Saturday, January 02, 2010

Book Review: Downtown Owl by Chuck Klosterman

I am a huge fan of Chuck Klosterman's non-fiction work, so I met the prospect of his fiction with a sort of hopeful apprehension. I wasn't necessarily expecting it to be as good as his other work simply because fiction was not his primary mode of writing up to this point. I am pleased to report that Klosterman met and then exceeded my expectations.

Downtown Owl is not the novel I expected it to be. I don't know what I expected it to be, but it wasn't what was delivered to me. I think I half expected a sort of pretentious love story wrought with allusions to some protagonist's vast musical knowledge and intense desire to get out of small town rural America. I love Chuck Klosterman, but any Chuck Klosterman fan would also know exactly why I might get this idea.

What I got instead was an illuminating investigation of small town life. Sure, there were allusions to pop culture artifacts of the time (it is set in 1983) and a few turns of phrase that sounded like the Klosterman I'm used to reading, but on the whole, the development of the three main characters' story archs not only helped to move the story along but helped to imbue the novel with an acute awareness of humanity and the human experience.

This is why, to me, the novel was so good. Any novel that can deftly handle the human experience will be good, but a novel that manages to handle three separate experiences in equally touching and sympathetic ways shows an advanced understanding of what makes people tick, what makes them get up in the morning and feel that they have some degree of purpose, even if to the outside eye, they may be floundering.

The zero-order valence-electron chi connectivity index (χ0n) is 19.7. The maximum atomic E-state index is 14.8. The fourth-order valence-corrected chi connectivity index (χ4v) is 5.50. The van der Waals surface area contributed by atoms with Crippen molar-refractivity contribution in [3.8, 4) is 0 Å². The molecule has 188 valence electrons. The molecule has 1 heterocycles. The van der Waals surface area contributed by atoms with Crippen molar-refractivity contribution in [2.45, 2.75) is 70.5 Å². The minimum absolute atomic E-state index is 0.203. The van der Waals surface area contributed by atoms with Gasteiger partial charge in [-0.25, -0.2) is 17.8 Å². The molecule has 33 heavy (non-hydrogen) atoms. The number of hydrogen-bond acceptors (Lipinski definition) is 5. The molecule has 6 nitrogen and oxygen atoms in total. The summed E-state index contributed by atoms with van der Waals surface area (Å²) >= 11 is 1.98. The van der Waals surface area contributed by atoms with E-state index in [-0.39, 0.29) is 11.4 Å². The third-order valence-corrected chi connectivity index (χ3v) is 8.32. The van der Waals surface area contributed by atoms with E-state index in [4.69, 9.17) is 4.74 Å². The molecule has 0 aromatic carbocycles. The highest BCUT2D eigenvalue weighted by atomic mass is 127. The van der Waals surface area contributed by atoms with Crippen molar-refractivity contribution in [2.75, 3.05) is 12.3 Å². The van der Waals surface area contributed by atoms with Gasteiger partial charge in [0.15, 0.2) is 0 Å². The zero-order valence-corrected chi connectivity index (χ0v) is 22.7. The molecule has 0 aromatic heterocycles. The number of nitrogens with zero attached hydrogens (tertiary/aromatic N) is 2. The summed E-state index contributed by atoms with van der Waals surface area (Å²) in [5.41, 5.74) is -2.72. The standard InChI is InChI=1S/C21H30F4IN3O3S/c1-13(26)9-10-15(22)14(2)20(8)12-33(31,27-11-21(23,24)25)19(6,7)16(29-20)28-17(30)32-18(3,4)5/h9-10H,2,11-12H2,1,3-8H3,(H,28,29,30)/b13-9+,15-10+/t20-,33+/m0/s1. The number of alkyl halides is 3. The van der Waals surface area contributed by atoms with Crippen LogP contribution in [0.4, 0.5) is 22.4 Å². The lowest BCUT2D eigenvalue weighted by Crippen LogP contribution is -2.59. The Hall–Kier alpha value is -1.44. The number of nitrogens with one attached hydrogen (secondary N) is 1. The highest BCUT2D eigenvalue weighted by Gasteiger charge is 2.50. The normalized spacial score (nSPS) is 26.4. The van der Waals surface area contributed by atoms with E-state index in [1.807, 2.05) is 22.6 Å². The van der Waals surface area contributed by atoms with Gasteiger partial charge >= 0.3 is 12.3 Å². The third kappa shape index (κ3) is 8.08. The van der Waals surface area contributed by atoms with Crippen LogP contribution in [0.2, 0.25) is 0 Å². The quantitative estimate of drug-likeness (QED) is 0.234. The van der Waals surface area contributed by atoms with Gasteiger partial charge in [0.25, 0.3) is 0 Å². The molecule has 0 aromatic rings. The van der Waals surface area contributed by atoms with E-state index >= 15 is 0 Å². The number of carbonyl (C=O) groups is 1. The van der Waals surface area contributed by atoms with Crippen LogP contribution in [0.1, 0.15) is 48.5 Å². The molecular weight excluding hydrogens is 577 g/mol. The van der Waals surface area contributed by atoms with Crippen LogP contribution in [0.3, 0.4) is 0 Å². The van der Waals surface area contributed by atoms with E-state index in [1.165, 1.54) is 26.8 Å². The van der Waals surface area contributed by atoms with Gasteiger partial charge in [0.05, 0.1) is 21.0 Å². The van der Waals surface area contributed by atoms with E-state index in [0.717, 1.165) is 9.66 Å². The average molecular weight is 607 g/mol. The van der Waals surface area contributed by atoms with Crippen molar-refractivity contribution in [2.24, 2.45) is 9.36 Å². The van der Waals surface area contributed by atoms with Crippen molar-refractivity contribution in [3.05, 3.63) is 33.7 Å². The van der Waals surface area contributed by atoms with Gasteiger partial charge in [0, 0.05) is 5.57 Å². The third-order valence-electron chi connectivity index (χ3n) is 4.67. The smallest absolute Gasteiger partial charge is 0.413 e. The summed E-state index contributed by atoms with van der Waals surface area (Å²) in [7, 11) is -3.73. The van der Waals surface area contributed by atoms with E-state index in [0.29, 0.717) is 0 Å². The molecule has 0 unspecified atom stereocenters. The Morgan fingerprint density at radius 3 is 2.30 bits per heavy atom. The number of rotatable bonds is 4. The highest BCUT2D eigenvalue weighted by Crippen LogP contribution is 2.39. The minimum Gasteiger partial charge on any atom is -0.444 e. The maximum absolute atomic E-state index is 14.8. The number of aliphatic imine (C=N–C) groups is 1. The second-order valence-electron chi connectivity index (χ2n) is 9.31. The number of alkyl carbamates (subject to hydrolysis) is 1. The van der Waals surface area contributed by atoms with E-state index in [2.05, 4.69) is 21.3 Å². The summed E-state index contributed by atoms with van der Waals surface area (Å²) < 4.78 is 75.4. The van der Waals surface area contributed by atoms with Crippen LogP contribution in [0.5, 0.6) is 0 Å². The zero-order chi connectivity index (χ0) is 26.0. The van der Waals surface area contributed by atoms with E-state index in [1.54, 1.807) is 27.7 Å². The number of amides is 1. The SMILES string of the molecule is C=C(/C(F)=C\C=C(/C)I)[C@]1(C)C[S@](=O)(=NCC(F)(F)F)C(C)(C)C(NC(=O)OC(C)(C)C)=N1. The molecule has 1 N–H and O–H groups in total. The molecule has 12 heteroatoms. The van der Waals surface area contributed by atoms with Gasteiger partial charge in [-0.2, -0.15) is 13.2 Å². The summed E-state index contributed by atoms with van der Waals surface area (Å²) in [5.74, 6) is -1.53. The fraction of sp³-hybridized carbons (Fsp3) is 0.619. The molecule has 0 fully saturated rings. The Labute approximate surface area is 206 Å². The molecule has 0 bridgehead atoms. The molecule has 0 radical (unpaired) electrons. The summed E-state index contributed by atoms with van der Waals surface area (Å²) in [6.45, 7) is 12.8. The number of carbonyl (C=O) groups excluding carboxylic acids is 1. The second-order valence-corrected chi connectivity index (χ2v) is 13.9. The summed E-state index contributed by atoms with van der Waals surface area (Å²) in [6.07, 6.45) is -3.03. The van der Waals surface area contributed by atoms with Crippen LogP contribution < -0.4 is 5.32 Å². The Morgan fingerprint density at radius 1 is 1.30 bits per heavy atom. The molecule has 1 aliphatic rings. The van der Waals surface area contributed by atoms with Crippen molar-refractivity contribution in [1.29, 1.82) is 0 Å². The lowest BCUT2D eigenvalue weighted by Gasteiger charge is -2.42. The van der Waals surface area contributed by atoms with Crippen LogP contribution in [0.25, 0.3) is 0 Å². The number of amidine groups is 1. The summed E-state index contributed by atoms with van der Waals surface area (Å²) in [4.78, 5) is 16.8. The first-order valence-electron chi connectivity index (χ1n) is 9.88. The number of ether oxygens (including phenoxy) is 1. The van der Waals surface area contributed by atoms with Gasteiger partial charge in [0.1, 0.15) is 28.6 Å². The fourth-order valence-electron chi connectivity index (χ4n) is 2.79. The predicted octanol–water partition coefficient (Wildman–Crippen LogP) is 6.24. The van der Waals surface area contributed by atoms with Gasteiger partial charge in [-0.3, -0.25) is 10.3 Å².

Some might argue that the story doesn't necessarily "go" anywhere for much of the novel, and this is true, to a degree. It isn't evident precisely what the novel is leading up to, what sort of climactic moment will emerge. And when this moment does emerge, it's with a deftly handled mix of clarity and confusion that is incredibly compelling. But the development of these characters, the slow realizations about their motives and their pasts (particularly in the case of the character Horace, I found) is reason enough to propel the story forward.

As a reader, I felt privileged to crawl inside the minds of these characters, and the outside elements of plot and location only helped to inform this experience. For that I must give Klosterman my highest accolades, and site this novel as one of the many reasons I have believed in his capabilities as an author since I first read him a few years ago. Highly recommended.

This review was reposted and expanded from my review at Good Reads. Oh, you love reading and reviewing books, too? Join! We can be friends!

1 comment:

krebscout said...

cite, not site?

You've got me interested.